A third development is the full-scale Russian invasion of Ukraine. Among the many questions this raises for the UK and the EU’s foreign policies is how to sanction Russian individuals and entities most effectively. UK and EU principles have been relatively aligned, but the UK – operating under its new, independent sanctions regime – was initially slower to impose sanctions than the EU (and US). Limited resources and sub-optimal legislation have been blamed, highlighting the practical and bureaucratic challenges in getting an independent sanctions system to work effectively. Somewhat ironically, emergency UK legislation seeks help the government more easily replicate EU decisions.

More widely, the Treasury again stands out as the department with the most coordinated plans for divergence. Pace is gathering around reforms of existing EU Solvency II insurance rules and the wholesale markets regulation. This reinforces the sense from previous trackers that the department has accepted that there is no prospect of regaining access to the Single Market for UK institutions through equivalence, and is instead actively seeking to loosen some inherited regulations in pursuit of a competitive edge for the UK.

Other cases of active divergence cover a wide range of themes. The new checks at the GB-EU border are creating delays and new administrative costs for business, which plans to digitise export health certificates would only minimally offset. The new trade agreement with New Zealand removes tariffs on exports but is expected to have a minimal impact on UK GDP. Amendments to the Online Safety Bill bolster already significant ambitions to control online harms, and are a notable case of the UK potentially going further than the EU on regulating internet companies, although, paradoxically, concerns have been raised about how much power it could place in the hands of said companies. Plans to reform passenger compensation for domestic flights could also have a significant impact on airline revenues and/or the level of customer refunds, although much depends on the final design of the scheme, while a planned ban on imports of hunting trophies appears mostly symbolic in effect. The TCA removed the recognition of UK Blue Badges in the EU, and the lack of bilateral UK recognition agreements with 11 EU/EEA states including France, Italy, Greece Spain and Portugal considerably limits the travel options available to the UK’s 2.3m Blue Badge holders. Capita’s take-over of the running the Turing Scheme also poses some questions about the scheme’s future cultural value.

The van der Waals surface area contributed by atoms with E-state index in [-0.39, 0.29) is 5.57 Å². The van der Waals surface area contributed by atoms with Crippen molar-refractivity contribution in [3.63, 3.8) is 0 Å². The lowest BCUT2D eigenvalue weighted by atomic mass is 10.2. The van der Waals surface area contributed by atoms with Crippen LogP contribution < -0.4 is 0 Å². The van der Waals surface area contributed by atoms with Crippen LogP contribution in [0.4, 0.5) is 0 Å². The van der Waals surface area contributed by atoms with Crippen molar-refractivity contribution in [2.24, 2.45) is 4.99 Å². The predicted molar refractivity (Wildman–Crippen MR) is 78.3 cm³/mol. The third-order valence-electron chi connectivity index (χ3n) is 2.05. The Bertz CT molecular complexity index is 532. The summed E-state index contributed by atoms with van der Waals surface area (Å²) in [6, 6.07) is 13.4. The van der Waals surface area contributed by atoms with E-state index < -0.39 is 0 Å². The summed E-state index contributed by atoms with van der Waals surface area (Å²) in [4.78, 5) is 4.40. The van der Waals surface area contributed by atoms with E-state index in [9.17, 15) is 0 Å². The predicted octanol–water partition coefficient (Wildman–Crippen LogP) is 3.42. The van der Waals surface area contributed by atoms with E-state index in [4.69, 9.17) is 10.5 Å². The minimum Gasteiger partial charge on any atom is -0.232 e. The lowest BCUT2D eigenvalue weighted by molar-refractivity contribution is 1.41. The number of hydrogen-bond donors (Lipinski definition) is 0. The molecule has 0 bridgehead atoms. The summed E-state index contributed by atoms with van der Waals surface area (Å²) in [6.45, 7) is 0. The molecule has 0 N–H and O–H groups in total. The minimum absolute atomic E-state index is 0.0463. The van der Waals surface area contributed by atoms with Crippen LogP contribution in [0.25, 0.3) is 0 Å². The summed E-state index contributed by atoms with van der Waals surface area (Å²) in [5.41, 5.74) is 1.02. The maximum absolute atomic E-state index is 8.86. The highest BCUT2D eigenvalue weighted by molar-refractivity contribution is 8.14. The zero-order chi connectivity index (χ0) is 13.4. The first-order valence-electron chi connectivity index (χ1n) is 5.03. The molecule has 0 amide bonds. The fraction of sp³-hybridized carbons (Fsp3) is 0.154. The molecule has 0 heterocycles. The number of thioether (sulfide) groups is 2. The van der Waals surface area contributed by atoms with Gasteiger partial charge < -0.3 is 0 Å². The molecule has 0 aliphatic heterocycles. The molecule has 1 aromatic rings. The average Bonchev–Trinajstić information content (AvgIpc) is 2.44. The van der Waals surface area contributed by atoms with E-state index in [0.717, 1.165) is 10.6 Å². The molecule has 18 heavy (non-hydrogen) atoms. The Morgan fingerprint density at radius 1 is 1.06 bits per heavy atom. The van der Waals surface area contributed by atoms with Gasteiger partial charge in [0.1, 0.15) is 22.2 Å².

In terms of passive divergence, EU has unveiled plans for four major reforms around the themes of ‘digital sovereignty’ and ‘strategic autonomy’. These comprise a mixture of new obligations on the wealthiest companies (Directive on Corporate Sustainability Due Diligence and the Data Act) and measures empowering the EU to protect domestic manufacturing against international competition (the Anti- Coercion Instrument and the Chips Act). In general, there is little likely impact on the UK, as these measures mainly target large state and non-state actors based in the USA and Asia, although there could be more significant implications for UK companies involved in the supply chains of major EU-based companies. More fundamentally, the EU’s plans reflect a significant desire to impose its regulatory weight on big tech and emerging technologies – which raises an important strategic question for the UK in terms of whether to align or diverge via its own future regulation. Will the UK choose to copy or accept major pieces of EU legislation in these areas (EU updates to vehicle safety standards are another relevant case) in order to facilitate trade for businesses engaged in the EU market, and to minimise potential future bureaucracy for business from having to adhere to diverging EU and UK rules? Or will it instead seek competitive advantage in these areas by developing regulatory infrastructure which imposes fewer obligations on companies, potentially attracting investment and boosting innovation, albeit with the risk of greater barriers to trade with the EU? For the time being, the answer remains unclear.

This article first appeared on the UKandEU website at UK-EU regulatory divergence tracker: third edition – UK in a changing Europe (